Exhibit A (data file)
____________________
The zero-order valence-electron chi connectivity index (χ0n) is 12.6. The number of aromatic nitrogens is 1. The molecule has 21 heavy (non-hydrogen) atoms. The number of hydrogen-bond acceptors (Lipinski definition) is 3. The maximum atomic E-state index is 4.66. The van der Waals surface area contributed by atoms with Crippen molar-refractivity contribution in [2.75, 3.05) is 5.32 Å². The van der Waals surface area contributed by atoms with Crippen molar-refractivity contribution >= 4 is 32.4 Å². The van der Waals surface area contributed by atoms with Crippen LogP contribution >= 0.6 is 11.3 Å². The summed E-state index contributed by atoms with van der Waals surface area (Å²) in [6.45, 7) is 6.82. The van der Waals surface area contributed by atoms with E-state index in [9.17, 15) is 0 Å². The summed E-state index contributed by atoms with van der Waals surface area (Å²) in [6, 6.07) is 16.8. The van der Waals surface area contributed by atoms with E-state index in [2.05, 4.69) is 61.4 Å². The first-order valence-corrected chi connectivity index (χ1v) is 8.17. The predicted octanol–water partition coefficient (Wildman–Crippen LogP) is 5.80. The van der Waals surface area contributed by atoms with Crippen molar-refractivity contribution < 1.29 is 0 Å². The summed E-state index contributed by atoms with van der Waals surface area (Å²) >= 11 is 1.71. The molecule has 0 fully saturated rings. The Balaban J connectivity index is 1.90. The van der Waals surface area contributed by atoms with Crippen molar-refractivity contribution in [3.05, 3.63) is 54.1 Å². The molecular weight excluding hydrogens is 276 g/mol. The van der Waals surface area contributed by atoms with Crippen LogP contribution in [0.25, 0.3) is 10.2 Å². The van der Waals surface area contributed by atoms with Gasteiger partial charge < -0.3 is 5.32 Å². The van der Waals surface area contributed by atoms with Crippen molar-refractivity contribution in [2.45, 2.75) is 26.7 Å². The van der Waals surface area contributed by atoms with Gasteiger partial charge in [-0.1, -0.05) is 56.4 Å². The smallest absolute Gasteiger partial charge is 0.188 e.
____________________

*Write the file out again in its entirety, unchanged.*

The zero-order valence-electron chi connectivity index (χ0n) is 12.6. The number of aromatic nitrogens is 1. The molecule has 21 heavy (non-hydrogen) atoms. The number of hydrogen-bond acceptors (Lipinski definition) is 3. The maximum atomic E-state index is 4.66. The van der Waals surface area contributed by atoms with Crippen molar-refractivity contribution in [2.75, 3.05) is 5.32 Å². The van der Waals surface area contributed by atoms with Crippen molar-refractivity contribution >= 4 is 32.4 Å². The van der Waals surface area contributed by atoms with Crippen LogP contribution >= 0.6 is 11.3 Å². The summed E-state index contributed by atoms with van der Waals surface area (Å²) in [6.45, 7) is 6.82. The van der Waals surface area contributed by atoms with E-state index in [9.17, 15) is 0 Å². The summed E-state index contributed by atoms with van der Waals surface area (Å²) in [6, 6.07) is 16.8. The van der Waals surface area contributed by atoms with E-state index in [2.05, 4.69) is 61.4 Å². The first-order valence-corrected chi connectivity index (χ1v) is 8.17. The predicted octanol–water partition coefficient (Wildman–Crippen LogP) is 5.80. The van der Waals surface area contributed by atoms with Crippen molar-refractivity contribution < 1.29 is 0 Å². The summed E-state index contributed by atoms with van der Waals surface area (Å²) >= 11 is 1.71. The molecule has 0 fully saturated rings. The Balaban J connectivity index is 1.90. The van der Waals surface area contributed by atoms with Crippen molar-refractivity contribution in [3.05, 3.63) is 54.1 Å². The molecular weight excluding hydrogens is 276 g/mol. The van der Waals surface area contributed by atoms with Crippen LogP contribution in [0.25, 0.3) is 10.2 Å². The van der Waals surface area contributed by atoms with Gasteiger partial charge < -0.3 is 5.32 Å². The van der Waals surface area contributed by atoms with Crippen molar-refractivity contribution in [2.45, 2.75) is 26.7 Å². The van der Waals surface area contributed by atoms with Gasteiger partial charge in [-0.1, -0.05) is 56.4 Å². The smallest absolute Gasteiger partial charge is 0.188 e.